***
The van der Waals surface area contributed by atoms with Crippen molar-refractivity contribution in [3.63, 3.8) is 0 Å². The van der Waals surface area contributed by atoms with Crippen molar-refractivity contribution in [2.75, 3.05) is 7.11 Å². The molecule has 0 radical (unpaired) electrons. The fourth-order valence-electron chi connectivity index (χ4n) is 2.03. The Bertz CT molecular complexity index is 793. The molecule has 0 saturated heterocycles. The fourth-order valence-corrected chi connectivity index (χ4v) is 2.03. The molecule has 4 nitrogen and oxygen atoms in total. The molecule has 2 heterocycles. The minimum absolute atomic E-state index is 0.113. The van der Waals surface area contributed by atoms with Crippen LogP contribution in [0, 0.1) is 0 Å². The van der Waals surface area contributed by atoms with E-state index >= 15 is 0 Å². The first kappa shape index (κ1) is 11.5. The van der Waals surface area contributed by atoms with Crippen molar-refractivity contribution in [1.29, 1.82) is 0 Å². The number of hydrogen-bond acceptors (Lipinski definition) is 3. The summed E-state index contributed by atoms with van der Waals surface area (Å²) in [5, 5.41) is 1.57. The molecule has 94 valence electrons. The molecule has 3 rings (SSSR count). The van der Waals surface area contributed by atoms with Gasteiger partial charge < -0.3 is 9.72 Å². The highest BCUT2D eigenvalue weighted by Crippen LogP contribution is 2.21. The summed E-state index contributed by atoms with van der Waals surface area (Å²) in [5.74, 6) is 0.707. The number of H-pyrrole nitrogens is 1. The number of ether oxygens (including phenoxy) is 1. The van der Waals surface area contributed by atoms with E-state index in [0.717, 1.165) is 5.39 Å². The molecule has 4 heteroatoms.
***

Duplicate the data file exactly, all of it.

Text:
The van der Waals surface area contributed by atoms with Crippen molar-refractivity contribution in [3.63, 3.8) is 0 Å². The van der Waals surface area contributed by atoms with Crippen molar-refractivity contribution in [2.75, 3.05) is 7.11 Å². The molecule has 0 radical (unpaired) electrons. The fourth-order valence-electron chi connectivity index (χ4n) is 2.03. The Bertz CT molecular complexity index is 793. The molecule has 0 saturated heterocycles. The fourth-order valence-corrected chi connectivity index (χ4v) is 2.03. The molecule has 4 nitrogen and oxygen atoms in total. The molecule has 2 heterocycles. The minimum absolute atomic E-state index is 0.113. The van der Waals surface area contributed by atoms with Crippen LogP contribution in [0, 0.1) is 0 Å². The van der Waals surface area contributed by atoms with E-state index >= 15 is 0 Å². The first kappa shape index (κ1) is 11.5. The van der Waals surface area contributed by atoms with Crippen molar-refractivity contribution in [1.29, 1.82) is 0 Å². The number of hydrogen-bond acceptors (Lipinski definition) is 3. The summed E-state index contributed by atoms with van der Waals surface area (Å²) in [5, 5.41) is 1.57. The molecule has 94 valence electrons. The molecule has 3 rings (SSSR count). The van der Waals surface area contributed by atoms with Gasteiger partial charge < -0.3 is 9.72 Å². The highest BCUT2D eigenvalue weighted by Crippen LogP contribution is 2.21. The summed E-state index contributed by atoms with van der Waals surface area (Å²) in [5.74, 6) is 0.707. The number of H-pyrrole nitrogens is 1. The number of ether oxygens (including phenoxy) is 1. The van der Waals surface area contributed by atoms with E-state index in [0.717, 1.165) is 5.39 Å². The molecule has 4 heteroatoms.